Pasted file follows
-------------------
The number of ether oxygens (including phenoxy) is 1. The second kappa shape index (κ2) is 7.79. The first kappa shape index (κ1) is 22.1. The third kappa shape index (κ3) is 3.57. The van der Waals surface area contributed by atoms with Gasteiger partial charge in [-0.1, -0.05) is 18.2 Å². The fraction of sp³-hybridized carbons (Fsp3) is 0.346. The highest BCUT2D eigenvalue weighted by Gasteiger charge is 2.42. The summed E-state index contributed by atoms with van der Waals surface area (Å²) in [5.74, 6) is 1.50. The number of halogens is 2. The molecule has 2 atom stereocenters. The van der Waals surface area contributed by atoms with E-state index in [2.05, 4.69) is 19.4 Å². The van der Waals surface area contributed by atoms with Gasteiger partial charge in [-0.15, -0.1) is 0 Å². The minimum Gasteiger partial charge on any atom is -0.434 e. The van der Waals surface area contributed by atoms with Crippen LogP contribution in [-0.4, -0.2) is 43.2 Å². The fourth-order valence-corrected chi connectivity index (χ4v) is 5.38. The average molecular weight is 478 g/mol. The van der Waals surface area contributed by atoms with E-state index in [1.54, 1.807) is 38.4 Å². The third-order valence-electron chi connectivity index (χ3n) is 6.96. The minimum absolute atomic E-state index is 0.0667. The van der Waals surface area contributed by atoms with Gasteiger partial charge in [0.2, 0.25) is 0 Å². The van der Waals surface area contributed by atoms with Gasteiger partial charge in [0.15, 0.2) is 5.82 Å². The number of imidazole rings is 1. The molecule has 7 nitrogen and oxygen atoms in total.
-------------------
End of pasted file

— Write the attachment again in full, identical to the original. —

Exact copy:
The number of ether oxygens (including phenoxy) is 1. The second kappa shape index (κ2) is 7.79. The first kappa shape index (κ1) is 22.1. The third kappa shape index (κ3) is 3.57. The van der Waals surface area contributed by atoms with Gasteiger partial charge in [-0.1, -0.05) is 18.2 Å². The fraction of sp³-hybridized carbons (Fsp3) is 0.346. The highest BCUT2D eigenvalue weighted by Gasteiger charge is 2.42. The summed E-state index contributed by atoms with van der Waals surface area (Å²) in [5.74, 6) is 1.50. The number of halogens is 2. The molecule has 2 atom stereocenters. The van der Waals surface area contributed by atoms with E-state index in [2.05, 4.69) is 19.4 Å². The van der Waals surface area contributed by atoms with Gasteiger partial charge in [-0.15, -0.1) is 0 Å². The minimum Gasteiger partial charge on any atom is -0.434 e. The van der Waals surface area contributed by atoms with Crippen LogP contribution in [-0.4, -0.2) is 43.2 Å². The fourth-order valence-corrected chi connectivity index (χ4v) is 5.38. The average molecular weight is 478 g/mol. The van der Waals surface area contributed by atoms with E-state index in [1.54, 1.807) is 38.4 Å². The third-order valence-electron chi connectivity index (χ3n) is 6.96. The minimum absolute atomic E-state index is 0.0667. The van der Waals surface area contributed by atoms with Gasteiger partial charge in [0.2, 0.25) is 0 Å². The van der Waals surface area contributed by atoms with Gasteiger partial charge in [0.15, 0.2) is 5.82 Å². The number of imidazole rings is 1. The molecule has 7 nitrogen and oxygen atoms in total.